Should writers choose controversy?

J.K. Rowling, Stephen King, Salmon Rushdie; All have criticized the current occupant of the White House broadly, mostly on Twitter. However, it’s not fair to say, I think, that it’s the only place they condemn the policies of the Trump administration. It’s just the most widely distributed because- let’s face it- more of us read Twitter than actual books.

To tweet or not to tweet; It’s barely a question.

Authors these days are branching out, everything is changing, and authors are changing with it. Most of the authors I know generally stay out of politics, including myself. I’m vocal outside my writing world, but, in writing, I’ve played it safe. There are times I wonder if that’s been smart.

Writing is controversial, or it should be.

After all, every book that ever set the world on fire and made something happen was a controversial viewpoint some author put down on paper and revealed to the world at their peril. Thomas Paine wrote the Rights of Man and was promptly tried for sedition in absentia and sentenced. Books don’t have those kinds of stakes anymore really.

For one thing, they just aren’t that widely read which is sad, but they are also competing with a twenty-four hour news cycle and a social media culture that turns on a dime. This makes authors just another part of that cycle of celebrity. They influence a finite group of people as do singers, politicians and media personalities.

The days when writers could shock the world with their words appear to be gone, but that isn’t to say they have zero influence. If they have a following or fame, they have a platform. Should they then use it?

Are we there yet?

Turkey has been in the throes of chaos. Elif Shafak, a Turkish novelist, called on other writers this year to speak up and say something on the international stage.

“Turkey today is the world’s leading jailer of journalists,” she told the Hay Festival. “It’s also very tough for academics. Thousands of people have lost their jobs just for signing a peace petition.”

The Guardian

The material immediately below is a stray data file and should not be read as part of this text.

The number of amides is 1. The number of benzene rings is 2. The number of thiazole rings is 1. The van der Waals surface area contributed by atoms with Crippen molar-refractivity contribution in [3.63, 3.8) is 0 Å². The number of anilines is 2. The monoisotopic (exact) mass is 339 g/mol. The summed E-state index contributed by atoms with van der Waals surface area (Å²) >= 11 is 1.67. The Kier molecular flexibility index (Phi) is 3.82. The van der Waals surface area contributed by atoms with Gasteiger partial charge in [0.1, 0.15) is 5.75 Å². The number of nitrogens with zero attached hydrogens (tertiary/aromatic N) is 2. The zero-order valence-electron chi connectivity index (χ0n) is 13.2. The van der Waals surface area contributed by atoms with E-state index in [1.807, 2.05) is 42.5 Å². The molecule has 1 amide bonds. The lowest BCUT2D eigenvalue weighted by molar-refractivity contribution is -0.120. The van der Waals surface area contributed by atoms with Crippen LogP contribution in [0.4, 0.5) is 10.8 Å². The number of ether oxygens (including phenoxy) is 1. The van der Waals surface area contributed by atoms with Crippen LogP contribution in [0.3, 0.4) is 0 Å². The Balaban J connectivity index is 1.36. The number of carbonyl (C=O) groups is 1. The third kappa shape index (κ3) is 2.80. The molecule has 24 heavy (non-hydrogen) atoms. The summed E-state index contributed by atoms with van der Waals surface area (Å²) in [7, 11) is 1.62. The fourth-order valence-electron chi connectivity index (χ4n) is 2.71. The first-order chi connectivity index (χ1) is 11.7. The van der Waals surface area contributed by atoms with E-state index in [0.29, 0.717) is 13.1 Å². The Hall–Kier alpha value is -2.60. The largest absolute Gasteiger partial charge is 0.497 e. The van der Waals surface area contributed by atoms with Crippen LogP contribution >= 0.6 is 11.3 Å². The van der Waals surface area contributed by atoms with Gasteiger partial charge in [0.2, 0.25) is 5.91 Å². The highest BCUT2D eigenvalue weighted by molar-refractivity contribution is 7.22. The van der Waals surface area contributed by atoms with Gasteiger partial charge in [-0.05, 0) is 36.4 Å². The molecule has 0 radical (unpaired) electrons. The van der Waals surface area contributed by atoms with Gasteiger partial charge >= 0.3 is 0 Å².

Journalists and writers around the world are being jailed for speaking against dangerous regimes. In Russia, journalists go missing or get killed enough that it’s become routine. The situation in our country is becoming dire for some, and it makes me wonder if it isn’t time to take that public stand.

It may be the end. Every writer in the world knows that. Anything you say can and will be held against you in the court of public opinion, if not the court of law. So, every author has to think long and hard about the decision to pick a side. I suppose that’s true for everyone in the right circumstances.

In my case, I’d have very little to lose, and likely very little effect except to salve my own conscience later, and I suppose the opposite is true for others like Rowling and King. They have so much influence and fame that they likely aren’t too worried about losing anything.

Somewhere in the middle, where an author is struggling to get an audience and obtain that influence, I imagine controversy would be a potential end of them. In that situation, I suppose it would have to make a difference to someone’s life if one chose to do it.

It’s either that, or we’d all have to do it together. That might be something to see, and yet I can’t imagine getting ten authors to agree on any subject, can you? Let alone all of them.

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